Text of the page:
Unlike the distribution of the last influx of money for Hurricanes Gustav and Ike from the federal hazard mitigation money which was used for grants for home elevations, St. Tammany Parish’s president Pat Brister announced that the $7.2 million in federal funds from Hurricane Isaac would instead be used for the construction of detention ponds in the Lacombe area.  18 parishes split approximately $5.2 million from Hurricanes Gustav and Ike, of which Mandeville received $420,000.  This $420,000 was allocated for grants to residents to raise their home elevations to avoid damage in any future hurricanes.

The City of Mandeville has made it clear to St. Tammany Parish that they would like the new amount of $7.2 million in federal hazard mitigation money to also be allocated to home elevation.  The Parish disagrees.  In a letter to Pat Brister, Mayor of Mandevillle Donald Villere said the city “philosophically disagrees with the parish’s approach to flood mitigation, which officials said involves construction of large “detention ponds” designed to reduce the risk of flooding to thousands of homes.”  He has asked the Parish to reconsider.

In addition to the philosophical disagreement on the distribution of the federal monies, Villere also would like the monetary distribution of the $5.2 million to be recalculated based on areas which received the most damage during the hurricanes.  The City of Mandeville offered a formula which was loosely based on the state’s formula for distributing disaster money.  This recalculation would give Mandeville $1.6 million of the $5.2 million instead of $420,000.  Instead of basing the calculation of money disbursed on population numbers, the city suggest using the amount and percentage of damaged or flooded homes in a particular area.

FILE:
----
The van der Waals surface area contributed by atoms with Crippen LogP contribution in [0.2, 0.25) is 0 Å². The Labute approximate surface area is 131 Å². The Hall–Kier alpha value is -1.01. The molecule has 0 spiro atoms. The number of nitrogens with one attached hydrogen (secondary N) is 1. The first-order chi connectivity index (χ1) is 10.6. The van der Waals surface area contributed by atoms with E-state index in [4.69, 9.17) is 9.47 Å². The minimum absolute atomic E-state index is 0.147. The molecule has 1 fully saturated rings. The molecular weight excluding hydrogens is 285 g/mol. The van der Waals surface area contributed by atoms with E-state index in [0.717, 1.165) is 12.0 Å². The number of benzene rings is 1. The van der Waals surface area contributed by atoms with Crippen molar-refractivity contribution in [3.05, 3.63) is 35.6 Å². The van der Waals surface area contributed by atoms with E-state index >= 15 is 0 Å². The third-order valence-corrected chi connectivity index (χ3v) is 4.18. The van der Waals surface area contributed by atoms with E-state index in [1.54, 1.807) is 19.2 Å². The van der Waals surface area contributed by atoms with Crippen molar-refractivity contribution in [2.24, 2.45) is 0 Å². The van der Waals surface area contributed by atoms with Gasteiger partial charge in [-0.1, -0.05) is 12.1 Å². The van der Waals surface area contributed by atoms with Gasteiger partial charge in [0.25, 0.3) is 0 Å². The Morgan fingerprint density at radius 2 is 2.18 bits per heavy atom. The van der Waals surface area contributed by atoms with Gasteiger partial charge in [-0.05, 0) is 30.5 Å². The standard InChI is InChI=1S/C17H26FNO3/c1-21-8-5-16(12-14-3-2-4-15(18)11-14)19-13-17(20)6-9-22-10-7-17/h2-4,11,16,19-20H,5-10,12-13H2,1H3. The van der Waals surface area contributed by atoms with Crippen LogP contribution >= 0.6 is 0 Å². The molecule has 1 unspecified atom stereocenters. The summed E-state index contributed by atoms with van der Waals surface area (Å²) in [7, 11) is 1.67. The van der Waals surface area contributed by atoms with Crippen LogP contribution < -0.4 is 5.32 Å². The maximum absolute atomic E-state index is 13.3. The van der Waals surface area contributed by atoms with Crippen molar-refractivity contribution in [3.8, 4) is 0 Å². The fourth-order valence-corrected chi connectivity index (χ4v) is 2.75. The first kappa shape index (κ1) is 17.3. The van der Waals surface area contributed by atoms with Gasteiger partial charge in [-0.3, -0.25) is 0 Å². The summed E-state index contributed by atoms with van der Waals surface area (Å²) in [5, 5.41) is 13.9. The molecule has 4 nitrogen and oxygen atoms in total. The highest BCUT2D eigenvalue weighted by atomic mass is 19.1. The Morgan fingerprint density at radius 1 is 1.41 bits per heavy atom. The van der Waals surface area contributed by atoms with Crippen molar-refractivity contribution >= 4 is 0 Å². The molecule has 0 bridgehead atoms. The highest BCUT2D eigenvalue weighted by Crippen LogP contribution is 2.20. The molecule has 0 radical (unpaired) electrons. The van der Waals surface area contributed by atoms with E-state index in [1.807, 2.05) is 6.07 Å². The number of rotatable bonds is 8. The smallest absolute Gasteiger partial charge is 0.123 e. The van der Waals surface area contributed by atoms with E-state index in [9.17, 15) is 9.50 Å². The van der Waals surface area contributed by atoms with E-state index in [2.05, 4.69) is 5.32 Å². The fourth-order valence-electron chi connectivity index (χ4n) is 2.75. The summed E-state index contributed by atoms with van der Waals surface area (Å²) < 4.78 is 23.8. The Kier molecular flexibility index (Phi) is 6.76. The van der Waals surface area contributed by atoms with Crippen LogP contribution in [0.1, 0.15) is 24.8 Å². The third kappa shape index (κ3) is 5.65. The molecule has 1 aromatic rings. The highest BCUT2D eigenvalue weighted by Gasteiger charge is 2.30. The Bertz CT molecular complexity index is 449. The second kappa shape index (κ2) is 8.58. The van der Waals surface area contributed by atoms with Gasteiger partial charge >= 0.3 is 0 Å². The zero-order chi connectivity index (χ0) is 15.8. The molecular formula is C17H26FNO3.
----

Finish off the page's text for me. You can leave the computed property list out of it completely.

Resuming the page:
“We believe that using this methodology is fair and equitable for both the parish and all municipalities,” Villere wrote.

The reason Mandeville feels so strongly about the disbursement of the grant money is because of the damage done to Old Mandeville during the slow-moving Hurricane Isaac last summer.  Over 200 structures were damaged prompting an engineering study to be commenced by GEC Engineering to come up with a flood protection plan for most West St. Tammany Parish residents.

Brister’s response to the City of Mandeville was apologetic, yet practical.  According to St. Tammany Parish’s estimates, over 3,200 homes in St. Tammany Parish fall into a “repetitive loss” category which means that these homes received damage in the last 2 hurricanes.  Of which, 260 homes had severe repetitive losses.  In order to be fair, if money was allocated to the City of Mandeville for home elevation grants, it would need to be done parish-wide.  The cost to cover the elevation of more than 3,200 homes would be approximately $650 million.  With only $12 million plus to work with, the feasibility of the allocation would not be realistic. However, the good news is that the creation of the detention ponds could be a first step to an overall flood plan for St. Tammany Parish.

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